Asclepius tuberosa (butterfly weed)

Aptly named, this bushy perennial, which can be grown from seed or root cuttings, attracts Monarch and Queen butterflies. It’s also prized for its large clusters of showy flowers, ranging from yellow-orange to bright orange. The dark green foliage provides backdrop for the flower heads.


Anemone virginiana (thimbleweed)

Wow. Just about ready to bloom, this perennial’s erect, multiple stems, which rise 2 to 3 feet, will soon be topped by beautiful greenish-white flowers with a center that resembles a sewing thimble. Anemone virginiana grow in full sun to part shade, even in dry, rocky soil, can be easily divided, don’t require much water, are poisonous to deer, and tolerate drought and deep shade. What else could you ask from a plant?

The Garden Club member who took these photos and researched the captions is now inspired to pull out half of her hostas and plant Anemone virginiana and the other plants featured in this post.

How about you?

: : :

Greenburgh Nature Center is located at 99 Dromore Road, Scarsdale, NY 10583, just off Central Avenue above Ashford Avenue.



Filed under Conservation, Garden History and Design, Landscape and Garden Design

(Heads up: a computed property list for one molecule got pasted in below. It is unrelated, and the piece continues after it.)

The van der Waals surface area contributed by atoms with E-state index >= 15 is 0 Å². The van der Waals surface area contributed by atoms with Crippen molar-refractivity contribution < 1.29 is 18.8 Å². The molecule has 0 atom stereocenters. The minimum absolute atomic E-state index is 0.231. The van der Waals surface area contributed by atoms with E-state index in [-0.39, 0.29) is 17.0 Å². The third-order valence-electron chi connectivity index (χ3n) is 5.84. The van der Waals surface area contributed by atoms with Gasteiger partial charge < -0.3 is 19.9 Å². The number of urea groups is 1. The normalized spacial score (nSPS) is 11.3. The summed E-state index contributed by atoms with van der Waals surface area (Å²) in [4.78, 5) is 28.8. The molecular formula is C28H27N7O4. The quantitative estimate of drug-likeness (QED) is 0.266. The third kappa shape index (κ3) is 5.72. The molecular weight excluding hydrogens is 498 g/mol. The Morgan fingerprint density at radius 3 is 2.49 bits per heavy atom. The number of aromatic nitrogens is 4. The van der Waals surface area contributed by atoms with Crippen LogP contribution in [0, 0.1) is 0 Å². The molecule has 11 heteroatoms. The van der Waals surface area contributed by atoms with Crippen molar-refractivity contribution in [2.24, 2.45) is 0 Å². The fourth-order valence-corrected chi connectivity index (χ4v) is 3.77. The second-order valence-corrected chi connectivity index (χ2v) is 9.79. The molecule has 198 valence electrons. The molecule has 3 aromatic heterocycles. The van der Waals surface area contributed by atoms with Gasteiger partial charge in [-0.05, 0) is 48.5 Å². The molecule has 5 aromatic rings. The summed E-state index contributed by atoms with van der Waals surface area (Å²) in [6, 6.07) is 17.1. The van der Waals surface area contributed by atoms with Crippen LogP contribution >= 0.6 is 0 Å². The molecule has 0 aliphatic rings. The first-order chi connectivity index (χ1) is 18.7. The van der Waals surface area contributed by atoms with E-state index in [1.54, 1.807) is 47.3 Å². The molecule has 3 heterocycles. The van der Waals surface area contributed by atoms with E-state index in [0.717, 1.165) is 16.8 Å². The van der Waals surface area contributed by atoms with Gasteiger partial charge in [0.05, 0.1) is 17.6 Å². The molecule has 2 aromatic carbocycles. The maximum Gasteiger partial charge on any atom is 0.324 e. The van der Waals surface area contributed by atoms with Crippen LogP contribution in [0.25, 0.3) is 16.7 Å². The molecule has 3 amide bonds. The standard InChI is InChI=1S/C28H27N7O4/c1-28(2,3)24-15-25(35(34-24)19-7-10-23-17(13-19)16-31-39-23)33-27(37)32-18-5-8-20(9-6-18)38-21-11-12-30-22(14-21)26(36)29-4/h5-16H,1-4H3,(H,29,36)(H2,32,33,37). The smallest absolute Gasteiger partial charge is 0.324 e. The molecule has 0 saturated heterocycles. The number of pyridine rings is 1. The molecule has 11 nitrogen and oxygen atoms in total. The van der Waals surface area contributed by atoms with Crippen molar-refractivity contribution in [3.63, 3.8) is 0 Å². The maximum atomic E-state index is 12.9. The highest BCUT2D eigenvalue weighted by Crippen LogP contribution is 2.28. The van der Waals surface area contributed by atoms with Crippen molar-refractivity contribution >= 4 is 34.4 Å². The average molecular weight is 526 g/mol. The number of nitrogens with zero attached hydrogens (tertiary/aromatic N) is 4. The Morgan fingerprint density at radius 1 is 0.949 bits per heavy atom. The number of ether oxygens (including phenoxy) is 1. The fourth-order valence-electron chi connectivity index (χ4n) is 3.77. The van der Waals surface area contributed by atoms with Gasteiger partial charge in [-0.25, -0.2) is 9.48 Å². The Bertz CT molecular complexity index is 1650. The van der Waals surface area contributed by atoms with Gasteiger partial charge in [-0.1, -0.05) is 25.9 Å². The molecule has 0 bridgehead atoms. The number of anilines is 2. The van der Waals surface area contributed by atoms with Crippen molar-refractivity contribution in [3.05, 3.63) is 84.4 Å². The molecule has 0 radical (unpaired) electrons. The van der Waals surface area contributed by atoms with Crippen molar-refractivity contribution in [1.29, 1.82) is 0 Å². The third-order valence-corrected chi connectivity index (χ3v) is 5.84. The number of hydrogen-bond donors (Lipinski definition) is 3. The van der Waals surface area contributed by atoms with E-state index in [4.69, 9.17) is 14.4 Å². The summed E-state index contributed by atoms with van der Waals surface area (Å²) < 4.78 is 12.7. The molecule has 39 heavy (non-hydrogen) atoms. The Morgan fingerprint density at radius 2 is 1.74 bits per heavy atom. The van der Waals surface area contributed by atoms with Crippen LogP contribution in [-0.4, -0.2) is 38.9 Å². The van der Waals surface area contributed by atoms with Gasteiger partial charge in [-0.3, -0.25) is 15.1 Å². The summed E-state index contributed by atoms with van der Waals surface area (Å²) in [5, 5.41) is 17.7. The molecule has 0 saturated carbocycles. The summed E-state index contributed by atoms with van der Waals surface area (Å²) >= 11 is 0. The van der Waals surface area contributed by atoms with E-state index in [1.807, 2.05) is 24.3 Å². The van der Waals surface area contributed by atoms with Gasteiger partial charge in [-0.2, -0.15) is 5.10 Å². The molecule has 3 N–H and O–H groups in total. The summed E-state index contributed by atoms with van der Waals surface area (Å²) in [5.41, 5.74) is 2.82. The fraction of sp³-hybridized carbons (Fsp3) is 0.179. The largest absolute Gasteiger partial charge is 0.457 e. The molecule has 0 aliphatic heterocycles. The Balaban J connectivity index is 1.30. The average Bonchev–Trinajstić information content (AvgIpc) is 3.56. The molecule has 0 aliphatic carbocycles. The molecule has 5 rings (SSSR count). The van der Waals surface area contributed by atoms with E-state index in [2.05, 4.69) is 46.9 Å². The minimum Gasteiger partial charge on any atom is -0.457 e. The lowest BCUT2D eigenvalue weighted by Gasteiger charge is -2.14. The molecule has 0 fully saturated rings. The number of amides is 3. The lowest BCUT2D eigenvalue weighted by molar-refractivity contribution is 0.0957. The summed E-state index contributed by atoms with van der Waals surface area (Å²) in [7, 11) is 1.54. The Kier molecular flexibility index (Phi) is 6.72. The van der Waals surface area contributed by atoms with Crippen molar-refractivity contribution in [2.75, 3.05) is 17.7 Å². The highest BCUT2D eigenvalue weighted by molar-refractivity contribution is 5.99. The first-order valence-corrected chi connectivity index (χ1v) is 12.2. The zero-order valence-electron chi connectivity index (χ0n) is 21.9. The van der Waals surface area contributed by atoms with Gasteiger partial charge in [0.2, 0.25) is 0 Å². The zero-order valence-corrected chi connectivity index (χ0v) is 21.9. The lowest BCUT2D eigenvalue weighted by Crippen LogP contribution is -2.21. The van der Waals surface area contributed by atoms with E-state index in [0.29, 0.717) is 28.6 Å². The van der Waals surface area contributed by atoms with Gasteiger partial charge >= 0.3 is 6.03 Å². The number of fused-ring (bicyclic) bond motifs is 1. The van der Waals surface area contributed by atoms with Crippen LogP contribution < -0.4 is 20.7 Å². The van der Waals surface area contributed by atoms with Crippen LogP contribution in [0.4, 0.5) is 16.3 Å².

Cultivating a Beautiful Rose Garden

The Garden Club of Irvington has been restoring and maintaining the Rose Garden at Lyndhurst for more than 50 years. Club members, led most recently by Rose Garden Chairman Lou Zapata, plant, weed, prune, fertilize and generally care for a wide variety of roses throughout the year to maintain healthy plants and robust bloomers.

A Little History

We are fortunate to have as an active member a longtime rosarian and expert in growing roses. Josyane Colwell has been deeply involved in the Lyndhurst Rose Garden since joining the Garden Club in 1982. She grew up on a family farm in southern France with her grandparents, who cultivated roses for the perfume industry in Grasse. As a child, she learned every aspect of growing roses—and is not reserved in sharing that knowledge.

Josayne was featured in a 1986 cover story in the Rivertowns Enterprise about Rose Pruning Day at Lyndhurst, which is usually a public event at the end of March. We hope to be able to sponsor it again next year.

In addition to sun and water, roses need expert care to nurture new growth (the “baby shoots,” as Josyane calls them) and to help the plants survive the weather, pests and disease.